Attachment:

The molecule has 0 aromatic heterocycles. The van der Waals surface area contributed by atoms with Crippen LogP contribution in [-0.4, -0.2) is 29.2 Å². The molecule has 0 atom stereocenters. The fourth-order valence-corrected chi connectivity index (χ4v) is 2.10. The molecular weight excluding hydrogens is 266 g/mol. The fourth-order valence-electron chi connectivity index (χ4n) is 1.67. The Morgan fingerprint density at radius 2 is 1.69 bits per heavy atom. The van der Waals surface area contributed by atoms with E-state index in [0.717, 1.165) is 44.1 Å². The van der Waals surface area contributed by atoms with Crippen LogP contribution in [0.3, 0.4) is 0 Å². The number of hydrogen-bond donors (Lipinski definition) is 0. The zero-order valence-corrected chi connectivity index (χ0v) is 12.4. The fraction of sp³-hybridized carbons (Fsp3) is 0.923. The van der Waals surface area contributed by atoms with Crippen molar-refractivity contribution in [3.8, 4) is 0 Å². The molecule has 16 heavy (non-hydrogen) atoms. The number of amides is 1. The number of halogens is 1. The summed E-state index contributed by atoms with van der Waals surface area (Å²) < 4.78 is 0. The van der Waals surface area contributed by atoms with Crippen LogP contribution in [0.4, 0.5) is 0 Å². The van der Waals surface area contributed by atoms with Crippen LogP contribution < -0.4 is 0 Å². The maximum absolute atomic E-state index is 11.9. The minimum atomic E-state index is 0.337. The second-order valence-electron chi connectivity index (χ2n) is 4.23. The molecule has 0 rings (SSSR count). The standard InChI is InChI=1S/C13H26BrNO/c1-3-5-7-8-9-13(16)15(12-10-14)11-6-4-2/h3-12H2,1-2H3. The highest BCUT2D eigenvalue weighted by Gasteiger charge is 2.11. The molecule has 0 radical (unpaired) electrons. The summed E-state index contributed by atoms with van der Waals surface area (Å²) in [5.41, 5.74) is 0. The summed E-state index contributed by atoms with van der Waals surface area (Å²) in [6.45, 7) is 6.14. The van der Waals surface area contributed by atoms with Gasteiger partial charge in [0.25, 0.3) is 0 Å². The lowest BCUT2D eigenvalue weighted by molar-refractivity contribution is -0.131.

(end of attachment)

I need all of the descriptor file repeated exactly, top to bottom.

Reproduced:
The molecule has 0 aromatic heterocycles. The van der Waals surface area contributed by atoms with Crippen LogP contribution in [-0.4, -0.2) is 29.2 Å². The molecule has 0 atom stereocenters. The fourth-order valence-corrected chi connectivity index (χ4v) is 2.10. The molecular weight excluding hydrogens is 266 g/mol. The fourth-order valence-electron chi connectivity index (χ4n) is 1.67. The Morgan fingerprint density at radius 2 is 1.69 bits per heavy atom. The van der Waals surface area contributed by atoms with E-state index in [0.717, 1.165) is 44.1 Å². The van der Waals surface area contributed by atoms with Crippen LogP contribution in [0.3, 0.4) is 0 Å². The number of hydrogen-bond donors (Lipinski definition) is 0. The zero-order valence-corrected chi connectivity index (χ0v) is 12.4. The fraction of sp³-hybridized carbons (Fsp3) is 0.923. The van der Waals surface area contributed by atoms with Crippen molar-refractivity contribution in [3.8, 4) is 0 Å². The molecule has 16 heavy (non-hydrogen) atoms. The number of amides is 1. The number of halogens is 1. The summed E-state index contributed by atoms with van der Waals surface area (Å²) < 4.78 is 0. The van der Waals surface area contributed by atoms with Crippen LogP contribution in [0.4, 0.5) is 0 Å². The van der Waals surface area contributed by atoms with Crippen LogP contribution < -0.4 is 0 Å². The maximum absolute atomic E-state index is 11.9. The minimum atomic E-state index is 0.337. The second-order valence-electron chi connectivity index (χ2n) is 4.23. The molecule has 0 rings (SSSR count). The standard InChI is InChI=1S/C13H26BrNO/c1-3-5-7-8-9-13(16)15(12-10-14)11-6-4-2/h3-12H2,1-2H3. The highest BCUT2D eigenvalue weighted by Gasteiger charge is 2.11. The molecule has 0 radical (unpaired) electrons. The summed E-state index contributed by atoms with van der Waals surface area (Å²) in [5.41, 5.74) is 0. The summed E-state index contributed by atoms with van der Waals surface area (Å²) in [6.45, 7) is 6.14. The van der Waals surface area contributed by atoms with Gasteiger partial charge in [0.25, 0.3) is 0 Å². The lowest BCUT2D eigenvalue weighted by molar-refractivity contribution is -0.131.